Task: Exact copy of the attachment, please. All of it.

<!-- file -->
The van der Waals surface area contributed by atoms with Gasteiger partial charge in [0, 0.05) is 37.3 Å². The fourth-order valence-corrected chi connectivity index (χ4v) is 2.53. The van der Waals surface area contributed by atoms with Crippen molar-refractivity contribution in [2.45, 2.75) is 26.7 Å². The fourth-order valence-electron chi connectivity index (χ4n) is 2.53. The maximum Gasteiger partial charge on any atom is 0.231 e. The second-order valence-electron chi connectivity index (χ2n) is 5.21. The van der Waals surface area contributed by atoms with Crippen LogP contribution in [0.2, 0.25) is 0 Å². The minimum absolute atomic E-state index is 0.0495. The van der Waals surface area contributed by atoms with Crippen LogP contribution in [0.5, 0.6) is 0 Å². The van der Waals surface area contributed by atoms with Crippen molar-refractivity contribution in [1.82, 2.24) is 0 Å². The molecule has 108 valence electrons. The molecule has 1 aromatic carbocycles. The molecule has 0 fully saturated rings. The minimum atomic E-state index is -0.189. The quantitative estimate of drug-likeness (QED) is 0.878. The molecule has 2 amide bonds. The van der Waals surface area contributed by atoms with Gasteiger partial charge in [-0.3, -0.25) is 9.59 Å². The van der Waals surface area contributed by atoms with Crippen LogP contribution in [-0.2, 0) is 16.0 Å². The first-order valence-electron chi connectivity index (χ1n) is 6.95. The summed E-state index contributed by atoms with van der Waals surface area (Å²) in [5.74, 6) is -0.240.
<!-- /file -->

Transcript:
The van der Waals surface area contributed by atoms with Gasteiger partial charge in [0, 0.05) is 37.3 Å². The fourth-order valence-corrected chi connectivity index (χ4v) is 2.53. The van der Waals surface area contributed by atoms with Crippen molar-refractivity contribution in [2.45, 2.75) is 26.7 Å². The fourth-order valence-electron chi connectivity index (χ4n) is 2.53. The maximum Gasteiger partial charge on any atom is 0.231 e. The second-order valence-electron chi connectivity index (χ2n) is 5.21. The van der Waals surface area contributed by atoms with Crippen LogP contribution in [0.2, 0.25) is 0 Å². The minimum absolute atomic E-state index is 0.0495. The van der Waals surface area contributed by atoms with Crippen LogP contribution in [0.5, 0.6) is 0 Å². The van der Waals surface area contributed by atoms with Crippen molar-refractivity contribution in [1.82, 2.24) is 0 Å². The molecule has 108 valence electrons. The molecule has 1 aromatic carbocycles. The molecule has 0 fully saturated rings. The minimum atomic E-state index is -0.189. The quantitative estimate of drug-likeness (QED) is 0.878. The molecule has 2 amide bonds. The van der Waals surface area contributed by atoms with Gasteiger partial charge in [-0.3, -0.25) is 9.59 Å². The van der Waals surface area contributed by atoms with Crippen LogP contribution in [-0.2, 0) is 16.0 Å². The first-order valence-electron chi connectivity index (χ1n) is 6.95. The summed E-state index contributed by atoms with van der Waals surface area (Å²) in [5.74, 6) is -0.240.